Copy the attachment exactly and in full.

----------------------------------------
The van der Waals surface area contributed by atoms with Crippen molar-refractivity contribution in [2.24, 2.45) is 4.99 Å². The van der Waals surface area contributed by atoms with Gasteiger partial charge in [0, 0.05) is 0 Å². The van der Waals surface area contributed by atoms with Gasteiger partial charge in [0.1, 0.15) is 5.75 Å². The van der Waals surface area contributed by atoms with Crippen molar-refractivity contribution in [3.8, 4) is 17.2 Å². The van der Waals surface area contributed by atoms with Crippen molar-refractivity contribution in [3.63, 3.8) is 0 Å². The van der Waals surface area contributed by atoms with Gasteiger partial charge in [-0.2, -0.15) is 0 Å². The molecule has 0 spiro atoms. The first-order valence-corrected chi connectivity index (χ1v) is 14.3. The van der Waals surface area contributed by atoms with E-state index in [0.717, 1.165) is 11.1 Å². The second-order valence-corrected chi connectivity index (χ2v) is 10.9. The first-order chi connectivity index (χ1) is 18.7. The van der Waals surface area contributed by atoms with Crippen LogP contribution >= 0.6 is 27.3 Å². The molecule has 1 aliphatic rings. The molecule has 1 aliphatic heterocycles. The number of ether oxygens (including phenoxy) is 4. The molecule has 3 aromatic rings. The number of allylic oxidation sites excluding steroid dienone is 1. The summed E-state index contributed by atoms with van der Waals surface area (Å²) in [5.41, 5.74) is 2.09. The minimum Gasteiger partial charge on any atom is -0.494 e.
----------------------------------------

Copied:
The van der Waals surface area contributed by atoms with Crippen molar-refractivity contribution in [2.24, 2.45) is 4.99 Å². The van der Waals surface area contributed by atoms with Gasteiger partial charge in [0, 0.05) is 0 Å². The van der Waals surface area contributed by atoms with Gasteiger partial charge in [0.1, 0.15) is 5.75 Å². The van der Waals surface area contributed by atoms with Crippen molar-refractivity contribution in [3.8, 4) is 17.2 Å². The van der Waals surface area contributed by atoms with Crippen molar-refractivity contribution in [3.63, 3.8) is 0 Å². The van der Waals surface area contributed by atoms with Gasteiger partial charge in [-0.2, -0.15) is 0 Å². The molecule has 0 spiro atoms. The first-order valence-corrected chi connectivity index (χ1v) is 14.3. The van der Waals surface area contributed by atoms with E-state index in [0.717, 1.165) is 11.1 Å². The second-order valence-corrected chi connectivity index (χ2v) is 10.9. The first-order chi connectivity index (χ1) is 18.7. The van der Waals surface area contributed by atoms with Crippen LogP contribution >= 0.6 is 27.3 Å². The molecule has 1 aliphatic rings. The molecule has 1 aliphatic heterocycles. The number of ether oxygens (including phenoxy) is 4. The molecule has 3 aromatic rings. The number of allylic oxidation sites excluding steroid dienone is 1. The summed E-state index contributed by atoms with van der Waals surface area (Å²) in [5.41, 5.74) is 2.09. The minimum Gasteiger partial charge on any atom is -0.494 e.